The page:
Overall, it’s an interesting if not exactly exhaustive read.
Genghis Khan: Life, Death and Resurrection, John Man
John Man writes good, light, easy to read pop history. I have no illusions that I’m reading about the latest cutting edge discoveries, or that I’m getting a deep critical look at all the possible sources… but a story is woven together that illuminates a bit of history, with a touch of the travelogue as well. I know that it annoys other readers that Man also writes about his experiences while writing a book — where he went for research, the almost-calamities experienced, etc, etc. Still, for a bit of light reading I don’t mind, and it’s certainly easier to digest than something more academic.
Genghis Khan himself is a fascinating subject: the name is so evocative, yet really all it conjured up for me was tent villages and conquest. I didn’t really have a good idea of the Mongol peoples and their context, except dimly refracted through fiction. And well, okay, John Man gives us little snippets of “faction” (as is his wont), but it is based on research and an understanding of what was likely.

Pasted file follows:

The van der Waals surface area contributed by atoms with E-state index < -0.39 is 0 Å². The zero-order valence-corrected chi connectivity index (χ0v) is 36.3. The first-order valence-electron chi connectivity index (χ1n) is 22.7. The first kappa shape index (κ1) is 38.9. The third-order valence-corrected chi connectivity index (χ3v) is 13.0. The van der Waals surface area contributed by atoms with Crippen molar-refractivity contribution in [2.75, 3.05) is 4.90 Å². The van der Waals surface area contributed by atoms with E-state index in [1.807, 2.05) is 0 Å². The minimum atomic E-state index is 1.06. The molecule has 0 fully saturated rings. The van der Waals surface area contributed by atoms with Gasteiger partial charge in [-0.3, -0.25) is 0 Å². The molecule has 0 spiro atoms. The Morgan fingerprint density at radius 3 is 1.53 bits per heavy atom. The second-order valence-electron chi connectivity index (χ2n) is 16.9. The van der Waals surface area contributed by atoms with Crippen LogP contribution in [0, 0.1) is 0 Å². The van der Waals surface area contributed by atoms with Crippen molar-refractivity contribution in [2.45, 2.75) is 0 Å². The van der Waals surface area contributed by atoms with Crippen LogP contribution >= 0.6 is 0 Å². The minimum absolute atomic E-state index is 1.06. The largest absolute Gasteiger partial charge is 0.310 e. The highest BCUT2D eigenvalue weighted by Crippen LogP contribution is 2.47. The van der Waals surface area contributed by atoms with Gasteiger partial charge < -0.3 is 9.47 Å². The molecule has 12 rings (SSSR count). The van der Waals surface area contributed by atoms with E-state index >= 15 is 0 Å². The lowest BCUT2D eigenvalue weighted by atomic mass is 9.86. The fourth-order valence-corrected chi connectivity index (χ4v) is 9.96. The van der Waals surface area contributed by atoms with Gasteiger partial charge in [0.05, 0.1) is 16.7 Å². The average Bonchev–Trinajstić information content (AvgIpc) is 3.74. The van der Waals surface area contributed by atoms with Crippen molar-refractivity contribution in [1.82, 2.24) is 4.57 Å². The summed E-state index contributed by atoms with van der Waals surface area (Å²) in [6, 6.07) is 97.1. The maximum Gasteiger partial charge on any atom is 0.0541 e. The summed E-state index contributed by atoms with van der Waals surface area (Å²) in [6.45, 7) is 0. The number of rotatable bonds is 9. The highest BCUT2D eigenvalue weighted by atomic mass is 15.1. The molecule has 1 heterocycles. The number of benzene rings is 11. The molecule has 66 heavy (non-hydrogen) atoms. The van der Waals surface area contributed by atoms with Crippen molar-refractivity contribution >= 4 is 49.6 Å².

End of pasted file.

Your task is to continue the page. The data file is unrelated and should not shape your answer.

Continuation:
So yeah, enjoyable and accessible. I wouldn’t use it as a source for something that needs scrupulous accuracy, but if you’re curious, it should be a good read.
At this point, I must admit I’m a bad judge of pop-science when it covers biology. To me this is a very easy read now, covering simple topics, but I know I wouldn’t have felt that way a couple of years ago. If you’re interested in evolutionary biology, though, this is a very good primer on the science of Evo Devo: understanding evolutionary relationships through understanding the development of embryos, how certain genes work in causing large morphological differences even though almost the same gene can be found in a wildly different species.